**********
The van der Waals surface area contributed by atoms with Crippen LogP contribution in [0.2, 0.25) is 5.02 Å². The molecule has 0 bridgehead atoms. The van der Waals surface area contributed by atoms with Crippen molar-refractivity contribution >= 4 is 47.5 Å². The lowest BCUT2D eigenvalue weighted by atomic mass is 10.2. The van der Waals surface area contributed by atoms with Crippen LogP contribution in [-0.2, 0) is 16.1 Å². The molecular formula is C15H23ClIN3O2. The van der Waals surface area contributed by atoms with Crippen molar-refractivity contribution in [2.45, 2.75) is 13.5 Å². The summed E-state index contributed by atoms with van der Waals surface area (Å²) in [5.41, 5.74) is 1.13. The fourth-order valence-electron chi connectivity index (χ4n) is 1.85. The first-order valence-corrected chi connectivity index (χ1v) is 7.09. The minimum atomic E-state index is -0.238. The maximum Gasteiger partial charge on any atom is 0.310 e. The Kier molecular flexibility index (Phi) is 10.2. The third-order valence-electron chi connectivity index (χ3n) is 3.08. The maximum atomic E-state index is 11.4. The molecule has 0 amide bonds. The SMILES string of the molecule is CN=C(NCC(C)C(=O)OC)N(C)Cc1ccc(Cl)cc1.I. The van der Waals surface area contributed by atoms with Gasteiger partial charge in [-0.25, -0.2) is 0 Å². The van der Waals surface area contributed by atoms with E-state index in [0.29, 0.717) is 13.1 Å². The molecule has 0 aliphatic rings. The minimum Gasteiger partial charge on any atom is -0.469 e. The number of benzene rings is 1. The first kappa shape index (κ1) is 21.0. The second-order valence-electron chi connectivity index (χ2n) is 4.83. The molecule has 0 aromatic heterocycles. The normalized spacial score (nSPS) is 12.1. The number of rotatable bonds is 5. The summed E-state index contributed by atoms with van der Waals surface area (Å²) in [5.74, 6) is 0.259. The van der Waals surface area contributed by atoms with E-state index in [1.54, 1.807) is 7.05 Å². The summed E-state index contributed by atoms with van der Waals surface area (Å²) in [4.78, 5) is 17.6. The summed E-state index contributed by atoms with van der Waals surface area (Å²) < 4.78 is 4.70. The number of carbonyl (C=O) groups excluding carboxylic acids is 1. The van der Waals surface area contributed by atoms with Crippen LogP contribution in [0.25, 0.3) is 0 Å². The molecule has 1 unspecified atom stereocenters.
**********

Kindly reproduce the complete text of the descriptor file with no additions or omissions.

The van der Waals surface area contributed by atoms with Crippen LogP contribution in [0.2, 0.25) is 5.02 Å². The molecule has 0 bridgehead atoms. The van der Waals surface area contributed by atoms with Crippen molar-refractivity contribution >= 4 is 47.5 Å². The lowest BCUT2D eigenvalue weighted by atomic mass is 10.2. The van der Waals surface area contributed by atoms with Crippen LogP contribution in [-0.2, 0) is 16.1 Å². The molecular formula is C15H23ClIN3O2. The van der Waals surface area contributed by atoms with Crippen molar-refractivity contribution in [2.45, 2.75) is 13.5 Å². The summed E-state index contributed by atoms with van der Waals surface area (Å²) in [5.41, 5.74) is 1.13. The fourth-order valence-electron chi connectivity index (χ4n) is 1.85. The first-order valence-corrected chi connectivity index (χ1v) is 7.09. The minimum atomic E-state index is -0.238. The maximum Gasteiger partial charge on any atom is 0.310 e. The Kier molecular flexibility index (Phi) is 10.2. The third-order valence-electron chi connectivity index (χ3n) is 3.08. The maximum atomic E-state index is 11.4. The molecule has 0 amide bonds. The SMILES string of the molecule is CN=C(NCC(C)C(=O)OC)N(C)Cc1ccc(Cl)cc1.I. The van der Waals surface area contributed by atoms with Gasteiger partial charge in [-0.25, -0.2) is 0 Å². The van der Waals surface area contributed by atoms with E-state index in [0.29, 0.717) is 13.1 Å². The molecule has 0 aliphatic rings. The minimum Gasteiger partial charge on any atom is -0.469 e. The number of benzene rings is 1. The first kappa shape index (κ1) is 21.0. The second-order valence-electron chi connectivity index (χ2n) is 4.83. The molecule has 0 aromatic heterocycles. The normalized spacial score (nSPS) is 12.1. The number of rotatable bonds is 5. The summed E-state index contributed by atoms with van der Waals surface area (Å²) in [5.74, 6) is 0.259. The van der Waals surface area contributed by atoms with E-state index in [1.54, 1.807) is 7.05 Å². The summed E-state index contributed by atoms with van der Waals surface area (Å²) in [4.78, 5) is 17.6. The summed E-state index contributed by atoms with van der Waals surface area (Å²) < 4.78 is 4.70. The number of carbonyl (C=O) groups excluding carboxylic acids is 1. The van der Waals surface area contributed by atoms with Crippen LogP contribution in [0.25, 0.3) is 0 Å². The molecule has 1 unspecified atom stereocenters.